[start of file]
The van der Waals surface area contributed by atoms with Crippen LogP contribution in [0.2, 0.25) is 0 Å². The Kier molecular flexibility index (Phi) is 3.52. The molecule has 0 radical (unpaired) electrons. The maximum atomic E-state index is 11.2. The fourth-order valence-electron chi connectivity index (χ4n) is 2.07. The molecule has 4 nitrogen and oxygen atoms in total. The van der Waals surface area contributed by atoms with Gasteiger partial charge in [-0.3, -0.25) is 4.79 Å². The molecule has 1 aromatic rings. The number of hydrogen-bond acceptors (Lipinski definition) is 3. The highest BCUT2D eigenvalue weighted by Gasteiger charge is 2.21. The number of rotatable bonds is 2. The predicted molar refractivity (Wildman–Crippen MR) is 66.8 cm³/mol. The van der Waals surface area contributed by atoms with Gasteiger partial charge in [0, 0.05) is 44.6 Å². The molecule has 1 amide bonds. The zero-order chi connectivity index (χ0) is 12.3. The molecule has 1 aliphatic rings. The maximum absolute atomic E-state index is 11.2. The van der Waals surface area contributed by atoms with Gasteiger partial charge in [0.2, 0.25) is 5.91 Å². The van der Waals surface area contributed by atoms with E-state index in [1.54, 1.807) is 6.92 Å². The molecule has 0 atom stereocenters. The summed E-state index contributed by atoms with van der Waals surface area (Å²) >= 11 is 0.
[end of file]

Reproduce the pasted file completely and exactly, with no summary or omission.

The van der Waals surface area contributed by atoms with Crippen LogP contribution in [0.2, 0.25) is 0 Å². The Kier molecular flexibility index (Phi) is 3.52. The molecule has 0 radical (unpaired) electrons. The maximum atomic E-state index is 11.2. The fourth-order valence-electron chi connectivity index (χ4n) is 2.07. The molecule has 4 nitrogen and oxygen atoms in total. The van der Waals surface area contributed by atoms with Gasteiger partial charge in [-0.3, -0.25) is 4.79 Å². The molecule has 1 aromatic rings. The number of hydrogen-bond acceptors (Lipinski definition) is 3. The highest BCUT2D eigenvalue weighted by Gasteiger charge is 2.21. The number of rotatable bonds is 2. The predicted molar refractivity (Wildman–Crippen MR) is 66.8 cm³/mol. The van der Waals surface area contributed by atoms with Gasteiger partial charge in [0, 0.05) is 44.6 Å². The molecule has 1 amide bonds. The zero-order chi connectivity index (χ0) is 12.3. The molecule has 1 aliphatic rings. The maximum absolute atomic E-state index is 11.2. The van der Waals surface area contributed by atoms with Gasteiger partial charge in [0.2, 0.25) is 5.91 Å². The van der Waals surface area contributed by atoms with E-state index in [1.54, 1.807) is 6.92 Å². The molecule has 0 atom stereocenters. The summed E-state index contributed by atoms with van der Waals surface area (Å²) >= 11 is 0.